Patiently learning the process
When I was in college and getting started in my career in the world we often had to take personality inventory tests. I remember sitting in a lecture hall in college with about a hundred other students taking the Minnesota Multi-Personality Inventory. We had pages and pages of questions, the upshot being we received results that hopefully would help us better understand our strengths and our weaknesses.
Over the years the various tests I took pointed out that I am an “idea” person. That means that when I am working on a committee I am good at “brainstorming.” I guess at some level it has something to do with creativity.
The opposite side of that coin is that I am not as good at seeing the pitfalls and often I need help to complete the project. It is good when there is someone else on the committee to assist me with the work of development, writing a mission statement and laying out goals. It means we need each other and that is a good thing.
I often find myself intrigued with the concept of “process.” How do projects and plans come together? Is there a logical progression going from point A to point B or are the lines more convoluted? How do we reach the conclusion of a successful project?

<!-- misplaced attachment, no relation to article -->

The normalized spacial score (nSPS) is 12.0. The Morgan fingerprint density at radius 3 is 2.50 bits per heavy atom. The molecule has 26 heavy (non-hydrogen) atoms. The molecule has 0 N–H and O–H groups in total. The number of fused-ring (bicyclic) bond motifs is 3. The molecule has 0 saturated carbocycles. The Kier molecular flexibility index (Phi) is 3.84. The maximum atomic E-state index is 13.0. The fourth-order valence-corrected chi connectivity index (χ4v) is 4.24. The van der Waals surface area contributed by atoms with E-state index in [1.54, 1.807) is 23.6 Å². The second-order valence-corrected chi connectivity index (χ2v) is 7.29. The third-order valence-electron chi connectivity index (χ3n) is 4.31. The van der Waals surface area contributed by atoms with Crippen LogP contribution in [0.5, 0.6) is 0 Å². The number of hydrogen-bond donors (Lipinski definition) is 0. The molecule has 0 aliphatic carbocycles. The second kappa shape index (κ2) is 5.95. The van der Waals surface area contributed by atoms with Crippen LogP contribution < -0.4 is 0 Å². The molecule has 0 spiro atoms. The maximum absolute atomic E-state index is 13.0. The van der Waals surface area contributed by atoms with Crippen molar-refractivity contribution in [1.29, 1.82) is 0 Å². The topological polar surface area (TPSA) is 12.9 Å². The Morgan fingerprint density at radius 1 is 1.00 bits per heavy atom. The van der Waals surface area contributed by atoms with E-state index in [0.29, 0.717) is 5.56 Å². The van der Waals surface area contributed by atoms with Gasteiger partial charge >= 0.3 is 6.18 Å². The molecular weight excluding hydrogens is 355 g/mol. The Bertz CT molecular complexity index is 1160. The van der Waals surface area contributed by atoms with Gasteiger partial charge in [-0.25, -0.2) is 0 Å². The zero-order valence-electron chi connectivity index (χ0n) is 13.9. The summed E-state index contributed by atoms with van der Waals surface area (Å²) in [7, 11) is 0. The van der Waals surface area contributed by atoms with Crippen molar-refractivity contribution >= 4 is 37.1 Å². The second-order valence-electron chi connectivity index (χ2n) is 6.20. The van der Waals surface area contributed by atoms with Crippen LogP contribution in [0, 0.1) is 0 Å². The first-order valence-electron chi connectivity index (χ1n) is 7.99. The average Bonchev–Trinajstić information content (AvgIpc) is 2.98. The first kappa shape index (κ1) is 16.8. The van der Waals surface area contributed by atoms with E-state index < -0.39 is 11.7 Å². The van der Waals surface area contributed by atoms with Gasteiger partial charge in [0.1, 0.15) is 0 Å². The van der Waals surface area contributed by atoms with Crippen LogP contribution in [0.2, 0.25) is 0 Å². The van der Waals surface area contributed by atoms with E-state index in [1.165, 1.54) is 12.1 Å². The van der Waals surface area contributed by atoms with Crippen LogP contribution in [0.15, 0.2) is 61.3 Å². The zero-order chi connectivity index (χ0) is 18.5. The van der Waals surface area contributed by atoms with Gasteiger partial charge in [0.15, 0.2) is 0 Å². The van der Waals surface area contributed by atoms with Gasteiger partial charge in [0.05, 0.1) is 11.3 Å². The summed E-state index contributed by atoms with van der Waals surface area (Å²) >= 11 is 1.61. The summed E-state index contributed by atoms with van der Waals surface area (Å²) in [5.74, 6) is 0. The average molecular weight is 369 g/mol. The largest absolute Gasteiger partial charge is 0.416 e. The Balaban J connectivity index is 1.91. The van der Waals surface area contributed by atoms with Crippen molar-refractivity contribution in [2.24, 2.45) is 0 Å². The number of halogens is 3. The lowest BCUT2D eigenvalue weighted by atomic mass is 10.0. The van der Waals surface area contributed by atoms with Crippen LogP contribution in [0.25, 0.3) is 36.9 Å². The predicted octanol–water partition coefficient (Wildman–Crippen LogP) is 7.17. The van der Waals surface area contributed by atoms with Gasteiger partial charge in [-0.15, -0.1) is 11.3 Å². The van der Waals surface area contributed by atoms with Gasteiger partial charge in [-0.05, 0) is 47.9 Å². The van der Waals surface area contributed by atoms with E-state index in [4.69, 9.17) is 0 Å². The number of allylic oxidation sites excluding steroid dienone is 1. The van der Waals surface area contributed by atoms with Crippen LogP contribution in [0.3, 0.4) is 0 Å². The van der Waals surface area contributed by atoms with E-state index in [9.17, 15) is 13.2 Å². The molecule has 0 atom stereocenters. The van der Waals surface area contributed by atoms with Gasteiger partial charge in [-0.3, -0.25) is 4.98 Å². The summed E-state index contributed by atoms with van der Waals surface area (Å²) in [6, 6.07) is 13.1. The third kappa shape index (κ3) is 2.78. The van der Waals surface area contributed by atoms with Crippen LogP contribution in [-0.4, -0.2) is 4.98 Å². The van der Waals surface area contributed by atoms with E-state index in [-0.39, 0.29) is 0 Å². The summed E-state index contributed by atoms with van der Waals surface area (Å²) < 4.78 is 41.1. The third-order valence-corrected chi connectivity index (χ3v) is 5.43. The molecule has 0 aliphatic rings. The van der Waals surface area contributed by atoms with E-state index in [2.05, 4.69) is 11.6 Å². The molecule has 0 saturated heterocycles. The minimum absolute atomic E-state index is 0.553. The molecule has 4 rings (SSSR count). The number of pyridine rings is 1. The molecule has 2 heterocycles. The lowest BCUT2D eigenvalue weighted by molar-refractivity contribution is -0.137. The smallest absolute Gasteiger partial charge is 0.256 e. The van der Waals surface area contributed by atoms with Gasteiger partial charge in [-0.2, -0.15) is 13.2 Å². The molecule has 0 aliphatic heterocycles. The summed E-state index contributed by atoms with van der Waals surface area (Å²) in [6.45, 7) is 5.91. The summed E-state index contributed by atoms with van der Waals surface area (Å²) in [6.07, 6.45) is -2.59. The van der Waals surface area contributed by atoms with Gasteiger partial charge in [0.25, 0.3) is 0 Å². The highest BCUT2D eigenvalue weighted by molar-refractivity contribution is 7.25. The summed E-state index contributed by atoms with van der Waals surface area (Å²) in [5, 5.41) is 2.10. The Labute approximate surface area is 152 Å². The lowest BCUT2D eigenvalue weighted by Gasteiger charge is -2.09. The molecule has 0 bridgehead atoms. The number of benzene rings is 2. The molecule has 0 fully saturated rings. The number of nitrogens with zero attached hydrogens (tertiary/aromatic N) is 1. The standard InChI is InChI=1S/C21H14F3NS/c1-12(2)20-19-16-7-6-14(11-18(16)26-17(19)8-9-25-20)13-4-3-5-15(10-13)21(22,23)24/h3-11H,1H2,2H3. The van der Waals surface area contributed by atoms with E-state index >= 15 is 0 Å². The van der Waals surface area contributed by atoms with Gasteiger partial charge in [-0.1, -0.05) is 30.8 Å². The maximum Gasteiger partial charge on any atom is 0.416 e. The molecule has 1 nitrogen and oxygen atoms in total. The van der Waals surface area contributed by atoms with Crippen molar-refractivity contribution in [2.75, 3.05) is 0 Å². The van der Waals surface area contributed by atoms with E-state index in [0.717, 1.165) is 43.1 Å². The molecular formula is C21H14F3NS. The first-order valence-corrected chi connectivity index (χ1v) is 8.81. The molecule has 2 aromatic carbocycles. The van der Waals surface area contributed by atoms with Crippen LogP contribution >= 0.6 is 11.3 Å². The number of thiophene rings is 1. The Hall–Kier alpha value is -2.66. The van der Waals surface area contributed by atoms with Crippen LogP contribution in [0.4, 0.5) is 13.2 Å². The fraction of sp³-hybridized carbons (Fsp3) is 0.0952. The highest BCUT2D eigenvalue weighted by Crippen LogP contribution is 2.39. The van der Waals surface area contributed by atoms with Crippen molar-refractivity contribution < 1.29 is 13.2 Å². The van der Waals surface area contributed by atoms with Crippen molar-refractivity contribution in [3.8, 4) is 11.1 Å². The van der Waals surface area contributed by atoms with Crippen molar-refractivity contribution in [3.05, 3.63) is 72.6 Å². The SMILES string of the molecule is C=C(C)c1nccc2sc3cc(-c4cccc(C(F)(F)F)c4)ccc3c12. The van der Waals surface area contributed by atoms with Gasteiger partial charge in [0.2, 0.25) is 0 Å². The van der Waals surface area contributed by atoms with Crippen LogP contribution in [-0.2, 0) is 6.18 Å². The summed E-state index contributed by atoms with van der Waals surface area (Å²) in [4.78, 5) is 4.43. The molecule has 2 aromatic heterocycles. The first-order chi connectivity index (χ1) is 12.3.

I have only been on the city council a couple of weeks, but already I am learning the process of how things get done and the part each council person plays in that process. I learned, for example, that the agenda for council meetings is set before the meeting and at meetings we do not discuss items not already on the agenda. That is a good thing because issues which come before the council have first been discussed with a city department person and then brought to committee for public debate and then moved to the main meeting if necessary. Sometimes issues can be handled without ever coming to the main meeting thus saving the council’s time for other issues. It is a process.
What at first seemed a bit cumbersome and slow, simply means that work is being done behind the scenes and when the issue has form it will appear on the agenda. Needless to say I am learning process and patience. There is a quotation somewhere that says, “The mills of the gods grind slow, but they grind exceedingly sure.”
Perhaps one of the signs of maturity is reaching the point where you know where your strengths lie. It is important that if you are in a leadership role, you recognize the strengths of your committee members and use those strengths where they best apply.
As we get older, I think we get more involved with process and while it may slow us down a little, it is a more thoughtful approach. The danger is that we get so mired down in process that nothing is accomplished. It is always good to open the door and let some fresh air blow through our minds. Every person is unique and brings something new to the table. We are never too old to revitalize our thinking, to learn new ways of doing things. Life is an adventure to be lived and we should never just settle.
Avis Anderson lives in Glendive. Her online blog can be found at www.prairienewdays.com.